Female flood survivors suffer in silence

Along with lack of food and shelter, women have no feminine hygiene products or covered toilets

Volunteers for the Mahwari campaign pack sanitary products for women to be distributed to victims of the floods. PHOTO: AFP


As relief efforts for flood victims take centre stage the go-to items being asked for include tents and dry groceries but many seemed to have missed that women are victims as well.

Young girls and women have been equally devastated by the floods and are being forced to live under the open-sky but their present list of needs also includes feminine hygiene products and toilets, which are not part of the conversation about relief items.

Mai Khairan, a 60-year-old flood affectee belonging to Rajanpur, implored that somebody needed to wake up to the fact that women have hygiene and medical needs. “We have already lost our homes. Now we do not have menstrual products or any place to defecate. This is a truly miserable time for women,” Mai Khairan lamented.

The elderly lady further said that the lack of spare clothing had further exacerbated the crisis. “While some might be able to get by for a few days, there are young girls and pregnant women as well. Somebody needs to help us.” Some 850 kilometres away, in Nowshera, a 60-year-old flood victim, Hajra Bibi, whose daughter-in-law is pregnant and they are living under a makeshift tent, is as distraught as Mai Khairan. “There is no food or other facilities, especially for pregnant women. I am afraid that we might lose our daughter and her baby if this situation lingers on,” said a teary Hajra. She implored the government to send lady doctors to the camps so that women’s needs were taken care of.

Similarly, Tahira, a pregnant woman living in a camp near Rajanpur, said that along with the lack of female doctors, she was not getting enough food which affects the health of her unborn child. Dr Ahmad Zaib, commenting on this lack of food, said that if pregnant women did not get food and other supplements like folic acid and calcium it would be harmful for both mother and child. Apart from lack of food and proper medical checkups, another major problem for women is the lack of covered toilets.

Saima, an affectee from Sindh who had to evacuate her home, said that men could defecate anywhere they wanted to but women desperately needed a safe place. Anees Imran, a female volunteer of a welfare organisation working on relief operations, agrees with Saima’s sentiments. She informed that in her relief efforts she had witnessed that due to non-availability of covered toilets, women had to go to far desolate places to defecate. “When every corner is submerged in water, then this becomes an agonising situation for females.” An affectee from Taunsa, Punjab, who declined to give her name, is currently going through this agony. “We have no clue where we can go to answer a call of nature, it is truly horrific. The government and welfare organisations must immediately make arrangements for temporary toilets,” she requested. While it is yet to be seen when such requests will be addressed, Dr Zainab Ibad, who is serving in a medical camp at Nowshera, said a delay will be injurious for women, especially the ones who are pregnant.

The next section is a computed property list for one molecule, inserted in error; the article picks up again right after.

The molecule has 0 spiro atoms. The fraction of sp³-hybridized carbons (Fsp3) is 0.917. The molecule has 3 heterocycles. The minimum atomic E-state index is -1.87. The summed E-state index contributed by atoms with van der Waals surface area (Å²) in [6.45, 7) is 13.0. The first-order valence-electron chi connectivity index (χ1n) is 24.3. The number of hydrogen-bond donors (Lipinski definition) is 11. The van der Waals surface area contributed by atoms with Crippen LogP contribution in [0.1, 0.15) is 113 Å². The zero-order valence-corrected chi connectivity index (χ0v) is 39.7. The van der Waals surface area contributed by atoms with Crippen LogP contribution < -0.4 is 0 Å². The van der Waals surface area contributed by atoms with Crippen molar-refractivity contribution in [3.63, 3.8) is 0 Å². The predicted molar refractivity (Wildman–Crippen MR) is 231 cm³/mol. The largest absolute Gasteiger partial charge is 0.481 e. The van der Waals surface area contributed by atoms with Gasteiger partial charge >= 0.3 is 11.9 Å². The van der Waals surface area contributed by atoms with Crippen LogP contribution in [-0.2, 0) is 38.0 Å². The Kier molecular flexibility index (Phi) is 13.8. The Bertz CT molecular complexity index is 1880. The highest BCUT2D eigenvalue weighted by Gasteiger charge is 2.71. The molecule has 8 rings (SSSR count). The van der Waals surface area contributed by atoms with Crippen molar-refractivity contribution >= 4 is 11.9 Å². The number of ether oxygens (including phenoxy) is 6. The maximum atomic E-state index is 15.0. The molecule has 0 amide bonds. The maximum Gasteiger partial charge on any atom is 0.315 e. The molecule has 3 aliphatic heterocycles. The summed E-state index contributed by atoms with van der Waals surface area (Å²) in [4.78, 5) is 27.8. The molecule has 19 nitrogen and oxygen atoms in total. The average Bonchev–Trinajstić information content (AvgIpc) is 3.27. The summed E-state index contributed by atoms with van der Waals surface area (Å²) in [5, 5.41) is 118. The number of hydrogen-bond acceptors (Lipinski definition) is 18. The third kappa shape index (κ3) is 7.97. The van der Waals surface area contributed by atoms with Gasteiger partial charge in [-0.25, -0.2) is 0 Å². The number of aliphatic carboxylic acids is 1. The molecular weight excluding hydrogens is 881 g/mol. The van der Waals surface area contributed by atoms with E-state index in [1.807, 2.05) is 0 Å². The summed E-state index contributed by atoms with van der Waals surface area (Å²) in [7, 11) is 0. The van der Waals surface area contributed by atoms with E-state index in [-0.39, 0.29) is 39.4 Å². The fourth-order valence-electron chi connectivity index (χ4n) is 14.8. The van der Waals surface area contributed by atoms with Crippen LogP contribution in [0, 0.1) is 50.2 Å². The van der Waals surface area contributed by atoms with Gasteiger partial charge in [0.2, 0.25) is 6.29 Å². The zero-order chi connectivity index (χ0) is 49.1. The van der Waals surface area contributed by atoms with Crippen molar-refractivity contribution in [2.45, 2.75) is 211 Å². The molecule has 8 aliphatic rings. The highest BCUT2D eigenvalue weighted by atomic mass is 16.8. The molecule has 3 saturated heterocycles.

“The most common disease currently amongst female flood victims is urinary tract infection.” Other than the infection, Dr Zainab informed that women are also struggling because of a lack of availability of sanitary pads. “The government must provide women with feminine hygiene products immediately as it has serious repercussions for their health,” the doctor said. Kulsoom Ranjha, who is heading the relief efforts for women for a renowned welfare organisation, concurring with Dr Zainab, said that perhaps no one has realised yet that young girls and women were in a much more precarious situation in flood affected areas. She was of the view that more women needed to come forward to help the female flood affectees.

“Menstruating and pregnant women are suffering the most. We are trying to provide a women’s package which includes essential medicines, clothes, and feminine hygiene products. Women need to come forward and help their sisters out,” Kulsoom appealed while talking to The Express Tribune.


Replying to X

Comments are moderated and generally will be posted if they are on-topic and not abusive.

For more information, please see our Comments FAQ

Most Read